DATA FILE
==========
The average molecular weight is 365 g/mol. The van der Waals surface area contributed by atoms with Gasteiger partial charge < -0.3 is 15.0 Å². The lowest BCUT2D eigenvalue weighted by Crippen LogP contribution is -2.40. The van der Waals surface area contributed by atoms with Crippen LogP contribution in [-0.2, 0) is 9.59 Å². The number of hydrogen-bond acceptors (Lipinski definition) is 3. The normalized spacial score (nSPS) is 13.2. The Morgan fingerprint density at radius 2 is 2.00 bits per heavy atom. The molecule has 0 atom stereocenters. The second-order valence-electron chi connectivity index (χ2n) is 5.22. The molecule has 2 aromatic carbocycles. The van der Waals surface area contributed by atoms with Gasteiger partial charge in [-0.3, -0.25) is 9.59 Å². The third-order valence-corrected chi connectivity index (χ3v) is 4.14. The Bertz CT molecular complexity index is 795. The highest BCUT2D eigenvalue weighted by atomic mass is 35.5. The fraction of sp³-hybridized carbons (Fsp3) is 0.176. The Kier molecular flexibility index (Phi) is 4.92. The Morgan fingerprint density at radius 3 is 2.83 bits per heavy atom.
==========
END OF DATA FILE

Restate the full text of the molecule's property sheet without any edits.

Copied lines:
The average molecular weight is 365 g/mol. The van der Waals surface area contributed by atoms with Gasteiger partial charge < -0.3 is 15.0 Å². The lowest BCUT2D eigenvalue weighted by Crippen LogP contribution is -2.40. The van der Waals surface area contributed by atoms with Crippen LogP contribution in [-0.2, 0) is 9.59 Å². The number of hydrogen-bond acceptors (Lipinski definition) is 3. The normalized spacial score (nSPS) is 13.2. The Morgan fingerprint density at radius 2 is 2.00 bits per heavy atom. The molecule has 0 atom stereocenters. The second-order valence-electron chi connectivity index (χ2n) is 5.22. The molecule has 2 aromatic carbocycles. The van der Waals surface area contributed by atoms with Gasteiger partial charge in [-0.3, -0.25) is 9.59 Å². The third-order valence-corrected chi connectivity index (χ3v) is 4.14. The Bertz CT molecular complexity index is 795. The highest BCUT2D eigenvalue weighted by atomic mass is 35.5. The fraction of sp³-hybridized carbons (Fsp3) is 0.176. The Kier molecular flexibility index (Phi) is 4.92. The Morgan fingerprint density at radius 3 is 2.83 bits per heavy atom.